January 19, 2012
It’s been said that manic-depressive illness is a double-edged sword with sufferers battling not only alarming emotional ups and downs but also the subsequent social stigma attached to a malady about which most people know little.
In a career spanning decades, Kay Redfield Jamison has sought not only to shed light on treatment but also to reform the negative ideas and beliefs about manic-depressive illness, something she has struggled with since her adolescent years.
“The war that I waged against myself is not an uncommon one,” writes Redfield Jamison in An Unquiet Mind: A Memoir of Moods and Madness, one of several acclaimed books she has authored on the subject of depression. “The major clinical problem in treating manic-depressive illness is not that there are not effective medications—there are—but the patients so often refuse to take them.”
She was one such patient, feeling that the drugs prescribed to treat her illness also clouded her creativity and dulled her energy. “Medications not only cut into these fast-flowing, high-flying times, they also brought with them seemingly interoperable side effects.”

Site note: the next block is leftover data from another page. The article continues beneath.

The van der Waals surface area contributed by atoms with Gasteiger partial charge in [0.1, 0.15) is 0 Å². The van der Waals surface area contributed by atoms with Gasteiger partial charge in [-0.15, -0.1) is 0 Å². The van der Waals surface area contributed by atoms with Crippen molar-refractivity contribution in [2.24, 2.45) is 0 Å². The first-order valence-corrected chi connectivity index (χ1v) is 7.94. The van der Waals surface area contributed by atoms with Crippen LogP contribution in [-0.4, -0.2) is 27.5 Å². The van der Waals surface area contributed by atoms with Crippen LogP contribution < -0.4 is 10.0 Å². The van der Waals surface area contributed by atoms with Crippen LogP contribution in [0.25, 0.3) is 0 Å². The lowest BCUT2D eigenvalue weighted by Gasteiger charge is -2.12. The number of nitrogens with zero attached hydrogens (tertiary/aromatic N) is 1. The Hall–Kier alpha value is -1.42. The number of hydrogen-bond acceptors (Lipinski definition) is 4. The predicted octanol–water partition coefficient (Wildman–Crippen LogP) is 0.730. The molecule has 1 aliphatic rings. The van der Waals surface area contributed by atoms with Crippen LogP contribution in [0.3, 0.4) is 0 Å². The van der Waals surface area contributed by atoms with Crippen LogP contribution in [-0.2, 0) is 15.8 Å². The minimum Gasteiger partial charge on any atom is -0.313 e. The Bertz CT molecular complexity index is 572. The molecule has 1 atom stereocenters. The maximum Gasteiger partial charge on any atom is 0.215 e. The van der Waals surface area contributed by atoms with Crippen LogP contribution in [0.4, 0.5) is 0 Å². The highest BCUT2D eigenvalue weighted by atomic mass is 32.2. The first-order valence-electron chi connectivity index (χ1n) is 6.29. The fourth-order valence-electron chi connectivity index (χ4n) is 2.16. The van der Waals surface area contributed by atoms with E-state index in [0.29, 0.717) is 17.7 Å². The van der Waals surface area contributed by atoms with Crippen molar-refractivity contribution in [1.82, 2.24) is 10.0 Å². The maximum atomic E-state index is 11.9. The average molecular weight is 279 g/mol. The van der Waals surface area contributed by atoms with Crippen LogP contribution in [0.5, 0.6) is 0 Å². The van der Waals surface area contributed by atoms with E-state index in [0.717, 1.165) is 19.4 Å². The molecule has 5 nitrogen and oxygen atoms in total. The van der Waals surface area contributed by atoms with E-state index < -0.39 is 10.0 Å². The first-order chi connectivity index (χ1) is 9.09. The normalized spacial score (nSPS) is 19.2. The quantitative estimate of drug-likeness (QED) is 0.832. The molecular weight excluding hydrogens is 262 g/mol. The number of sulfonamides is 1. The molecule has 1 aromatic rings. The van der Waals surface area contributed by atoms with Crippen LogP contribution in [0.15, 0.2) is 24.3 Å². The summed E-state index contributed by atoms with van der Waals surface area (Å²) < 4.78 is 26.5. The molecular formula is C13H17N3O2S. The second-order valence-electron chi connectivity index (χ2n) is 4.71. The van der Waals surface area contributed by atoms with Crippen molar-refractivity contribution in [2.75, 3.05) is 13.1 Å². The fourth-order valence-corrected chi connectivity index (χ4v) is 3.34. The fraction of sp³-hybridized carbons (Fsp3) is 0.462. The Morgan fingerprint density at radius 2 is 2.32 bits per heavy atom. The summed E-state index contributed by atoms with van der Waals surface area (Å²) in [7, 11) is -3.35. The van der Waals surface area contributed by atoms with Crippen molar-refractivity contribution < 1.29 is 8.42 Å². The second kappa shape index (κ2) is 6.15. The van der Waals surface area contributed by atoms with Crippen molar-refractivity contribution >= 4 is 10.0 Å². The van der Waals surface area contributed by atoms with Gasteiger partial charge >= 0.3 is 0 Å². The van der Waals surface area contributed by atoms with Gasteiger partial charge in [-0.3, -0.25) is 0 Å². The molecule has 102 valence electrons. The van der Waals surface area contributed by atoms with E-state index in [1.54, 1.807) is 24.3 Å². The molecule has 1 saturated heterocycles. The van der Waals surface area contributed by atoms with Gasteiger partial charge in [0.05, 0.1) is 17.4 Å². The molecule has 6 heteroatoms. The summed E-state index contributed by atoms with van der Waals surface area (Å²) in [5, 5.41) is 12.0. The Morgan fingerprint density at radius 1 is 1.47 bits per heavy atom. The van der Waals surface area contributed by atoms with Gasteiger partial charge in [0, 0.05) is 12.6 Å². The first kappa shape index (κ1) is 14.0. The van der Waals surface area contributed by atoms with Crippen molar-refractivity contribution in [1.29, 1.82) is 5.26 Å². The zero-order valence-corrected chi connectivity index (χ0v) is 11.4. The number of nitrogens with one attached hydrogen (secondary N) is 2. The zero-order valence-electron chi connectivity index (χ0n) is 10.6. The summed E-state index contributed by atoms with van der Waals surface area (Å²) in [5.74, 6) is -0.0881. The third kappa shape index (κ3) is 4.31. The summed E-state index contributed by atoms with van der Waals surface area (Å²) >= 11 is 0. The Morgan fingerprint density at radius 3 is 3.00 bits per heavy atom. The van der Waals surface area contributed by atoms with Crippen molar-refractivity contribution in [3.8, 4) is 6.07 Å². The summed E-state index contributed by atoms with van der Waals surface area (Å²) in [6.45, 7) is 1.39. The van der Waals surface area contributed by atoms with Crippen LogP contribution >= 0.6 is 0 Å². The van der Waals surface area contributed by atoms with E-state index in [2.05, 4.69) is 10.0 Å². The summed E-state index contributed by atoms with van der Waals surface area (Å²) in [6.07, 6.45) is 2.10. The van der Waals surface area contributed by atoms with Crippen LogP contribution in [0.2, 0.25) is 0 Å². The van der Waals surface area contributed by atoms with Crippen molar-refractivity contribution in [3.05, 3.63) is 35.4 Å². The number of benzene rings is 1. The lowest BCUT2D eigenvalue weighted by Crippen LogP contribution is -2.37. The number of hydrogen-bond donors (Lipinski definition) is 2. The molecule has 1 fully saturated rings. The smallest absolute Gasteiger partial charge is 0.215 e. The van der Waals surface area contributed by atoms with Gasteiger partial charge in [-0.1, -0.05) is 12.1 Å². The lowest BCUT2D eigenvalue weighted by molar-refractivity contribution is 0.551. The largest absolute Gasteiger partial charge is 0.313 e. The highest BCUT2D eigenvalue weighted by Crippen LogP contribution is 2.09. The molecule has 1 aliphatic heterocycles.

Jamison feels very fortunate to have survived her illness and has dedicated her life to research, teaching, clinical practice, and advocacy work. “Through writing and teaching I have hoped to persuade my colleagues of the paradoxical core of this quicksilver illness that can both kill and create,” she writes. “And, along with many others, have tried to change public attitudes about psychiatric illness in general and manic-depressive in particular.”
On Monday, January 23, at 7 p.m., Winter Park Institute will welcome Kay Redfield Jamison, as she presents, "An Unquiet Mind: A Memoir of Moods and Madness," at the Knowles Memorial Chapel. On this night, the professor of psychiatry at the Johns Hopkins University School of Medicine and co-director of the Johns Hopkins Mood Disorders Center will share her personal experiences with manic-depressive illness and the way it has shaped her life.